The effect of illegality since Patel v Mirza

26 May 2019

A multi-national overview of developments in the law concerning defences alleging illegality

© Graham Sinclair

1. In summer 2016 the Supreme Court delivered its judgment in the case of Patel v Mirza. It was one of three important cases on contract or commercial law which emerged at the same time and I wrote a couple of very short articles on the East Anglian Chambers website about them. Patel has now definitively decided the principles which should be applied by the courts in this country should illegality be raised in proceedings as a defence, and how the Supreme Court reached – or could have reached – a conclusion seen by some as controversial is a worthy topic for exploration.

2. As I started to research the subject I came across and was able to download from the Chancery Bar Association website a lecture given by Lord Sumption in 2012 on the law of illegality, then while casting around online for a reference to the title of a public lecture on the subject by Lord Grabiner QC that I had attended at Cambridge University in 2015 I discovered that a video of it is still available online. I also became aware of a very informative decision by the Supreme Court of Ireland in March 2015 in a case called Quinn v Irish Bank Resolution Corporation Ltd (in Special Liquidation), which sadly was not mentioned either in argument or in any of the judgments one year later in Patel. In the judgment of the entire court, delivered by Clarke J (now Chief Justice of Ireland), a wide-ranging analysis of English, Australian and (a few) Irish judgments leads, at paragraph 8.55, to Clarke J summarising what he considered to be the principal criteria which courts should apply when considering the issue of illegality. It is a far more detailed and extensive list than the principles enunciated by Lord Toulson JSC, on behalf of the majority, in Patel. I set out Clarke J’s criteria in full, as an appendix.

3. I acknowledge at the end of this paper the two lectures referred to and a large number of reported cases. There could have been many more, from this and other jurisdictions, so this will therefore be very much a tour d’horizon of the subject, mentioning only briefly most of the cases but spending a little bit of time on Hall v Hebert, some of the Australian cases which so influenced the Irish Supreme Court in Quinn, and then concluding with Patel itself.

A long-standing problem
4. In their joint, majority judgment in the High Court of Australia case of Equuscorp Pty Ltd v Haxton and ors French CJ, Crennan and Kiefel JJ, observed at [35-36] that :

35 Much judicial and academic ink has been spilt on this topic, which exercised the minds of Roman jurists in the days of the Republic. It elicited the cri de coeur of Lord Chief Justice Wilmot in 1767, “no polluted hand shall touch the pure fountains of justice”, and the more temperate offering of Lord Mansfield, who wrote of a plaintiff’s need to “draw [his] remedy from pure fountains.”

36 The importance of policy in determining the effect of illegality upon a restitutionary claim was central to Lord Mansfield’s observation in Holman v Johnson :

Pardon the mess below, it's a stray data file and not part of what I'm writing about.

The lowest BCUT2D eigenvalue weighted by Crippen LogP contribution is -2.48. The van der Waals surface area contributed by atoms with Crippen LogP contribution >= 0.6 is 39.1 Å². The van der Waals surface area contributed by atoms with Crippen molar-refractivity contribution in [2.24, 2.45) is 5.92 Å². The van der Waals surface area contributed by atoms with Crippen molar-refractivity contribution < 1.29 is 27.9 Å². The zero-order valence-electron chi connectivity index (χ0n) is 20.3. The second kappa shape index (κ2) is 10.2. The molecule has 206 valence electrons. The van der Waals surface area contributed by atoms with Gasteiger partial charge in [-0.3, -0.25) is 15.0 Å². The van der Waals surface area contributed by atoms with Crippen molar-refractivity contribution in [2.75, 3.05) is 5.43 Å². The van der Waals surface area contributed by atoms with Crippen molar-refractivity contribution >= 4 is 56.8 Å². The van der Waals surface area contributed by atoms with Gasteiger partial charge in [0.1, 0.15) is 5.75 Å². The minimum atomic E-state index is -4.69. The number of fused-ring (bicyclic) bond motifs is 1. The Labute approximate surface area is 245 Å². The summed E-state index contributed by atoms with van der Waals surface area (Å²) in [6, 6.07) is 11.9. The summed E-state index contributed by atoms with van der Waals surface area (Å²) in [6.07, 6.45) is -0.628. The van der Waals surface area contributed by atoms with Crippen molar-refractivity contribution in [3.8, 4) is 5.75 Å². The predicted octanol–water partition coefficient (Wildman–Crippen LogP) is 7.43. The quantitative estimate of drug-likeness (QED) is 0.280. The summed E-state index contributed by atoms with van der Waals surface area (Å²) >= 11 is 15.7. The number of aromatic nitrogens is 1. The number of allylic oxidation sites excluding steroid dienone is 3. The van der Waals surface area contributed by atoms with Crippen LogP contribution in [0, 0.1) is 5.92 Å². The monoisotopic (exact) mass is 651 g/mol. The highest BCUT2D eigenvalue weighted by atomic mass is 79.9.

“It is not for [the defendant’s] sake, however, that the objection is ever allowed; but it is founded in general principles of policy, which the defendant has the advantage of, contrary to the real justice, as between him and the plaintiff, by accident, if I may so say.”

There were often compelling policy arguments on both sides. In listing reasons for and against the grant of relief in relation to illegal transactions, Professor John Wade, writing in the Texas Law Review in 1946, said that :

“The balancing process … leaves on one side the view that a court should not help a man who has engaged in an illegal transaction out of the predicament in which he has placed himself, and on the other the view that a court should not permit unjust enrichment of one person at the expense of another. Of these two arguments, each of which seems most nearly determinative upon its side of the question, neither takes precedence upon logical analysis.”

5. As Bingham LJ said in Saunders v Edwards :

“Where issues of illegality are raised, the courts have (as it seems to me) to steer a middle course between two unacceptable positions. On the one hand it is unacceptable that any court of law should aid or lend its authority to a party seeking to pursue or enforce an object or agreement which the law prohibits. On the other hand, it is unacceptable that the court should, on the first indication of unlawfulness affecting any aspect of a transaction, draw up its skirts and refuse all assistance to the plaintiff, no matter how serious his loss nor how disproportionate his loss to the unlawfulness of his conduct.”

6. It is in the nature of these cases that the parties rarely attract much, if any, sympathy. The illegal behaviour involved has included breach of hire purchase regulations, the deliberate overloading of a merchant ship, social security fraud, driving across common land in breach of the Law of Property Act 1925, claiming title to land based on adverse possession by squatting in breach of the criminal law, human trafficking, the failure to declare a medical condition which would have prohibited employment, a VAT carousel fraud, an agreement to manufacture pharmaceuticals in Canada in breach of a Canadian patent, the granting of loans for the illegal purchase of a bank’s own shares, and even homicide.

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